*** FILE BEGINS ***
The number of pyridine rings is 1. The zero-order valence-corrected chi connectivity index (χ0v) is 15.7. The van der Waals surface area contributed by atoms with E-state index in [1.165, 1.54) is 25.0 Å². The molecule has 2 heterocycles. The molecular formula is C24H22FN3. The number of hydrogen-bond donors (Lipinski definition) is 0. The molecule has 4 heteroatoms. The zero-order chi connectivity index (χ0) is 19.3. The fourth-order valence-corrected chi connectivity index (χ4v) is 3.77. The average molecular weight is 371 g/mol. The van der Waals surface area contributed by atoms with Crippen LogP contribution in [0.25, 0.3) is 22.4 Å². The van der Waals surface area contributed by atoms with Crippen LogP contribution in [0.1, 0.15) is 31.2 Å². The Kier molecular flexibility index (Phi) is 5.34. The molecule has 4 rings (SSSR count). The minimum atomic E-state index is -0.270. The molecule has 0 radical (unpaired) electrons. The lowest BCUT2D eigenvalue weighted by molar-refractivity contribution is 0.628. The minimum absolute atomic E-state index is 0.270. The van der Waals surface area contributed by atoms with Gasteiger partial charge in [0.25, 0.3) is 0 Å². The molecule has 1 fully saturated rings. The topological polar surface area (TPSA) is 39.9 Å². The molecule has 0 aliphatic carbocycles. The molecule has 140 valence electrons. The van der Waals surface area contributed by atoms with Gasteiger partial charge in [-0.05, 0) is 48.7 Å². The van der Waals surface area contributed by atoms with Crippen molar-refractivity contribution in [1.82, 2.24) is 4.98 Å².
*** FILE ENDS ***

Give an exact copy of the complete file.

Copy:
The number of pyridine rings is 1. The zero-order valence-corrected chi connectivity index (χ0v) is 15.7. The van der Waals surface area contributed by atoms with E-state index in [1.165, 1.54) is 25.0 Å². The molecule has 2 heterocycles. The molecular formula is C24H22FN3. The number of hydrogen-bond donors (Lipinski definition) is 0. The molecule has 4 heteroatoms. The zero-order chi connectivity index (χ0) is 19.3. The fourth-order valence-corrected chi connectivity index (χ4v) is 3.77. The average molecular weight is 371 g/mol. The van der Waals surface area contributed by atoms with Crippen LogP contribution in [0.25, 0.3) is 22.4 Å². The van der Waals surface area contributed by atoms with Crippen LogP contribution in [0.1, 0.15) is 31.2 Å². The Kier molecular flexibility index (Phi) is 5.34. The molecule has 4 rings (SSSR count). The minimum atomic E-state index is -0.270. The molecule has 0 radical (unpaired) electrons. The lowest BCUT2D eigenvalue weighted by molar-refractivity contribution is 0.628. The minimum absolute atomic E-state index is 0.270. The van der Waals surface area contributed by atoms with Gasteiger partial charge in [0.25, 0.3) is 0 Å². The molecule has 1 fully saturated rings. The topological polar surface area (TPSA) is 39.9 Å². The molecule has 0 aliphatic carbocycles. The molecule has 140 valence electrons. The van der Waals surface area contributed by atoms with Gasteiger partial charge in [-0.05, 0) is 48.7 Å². The van der Waals surface area contributed by atoms with Crippen molar-refractivity contribution in [1.82, 2.24) is 4.98 Å².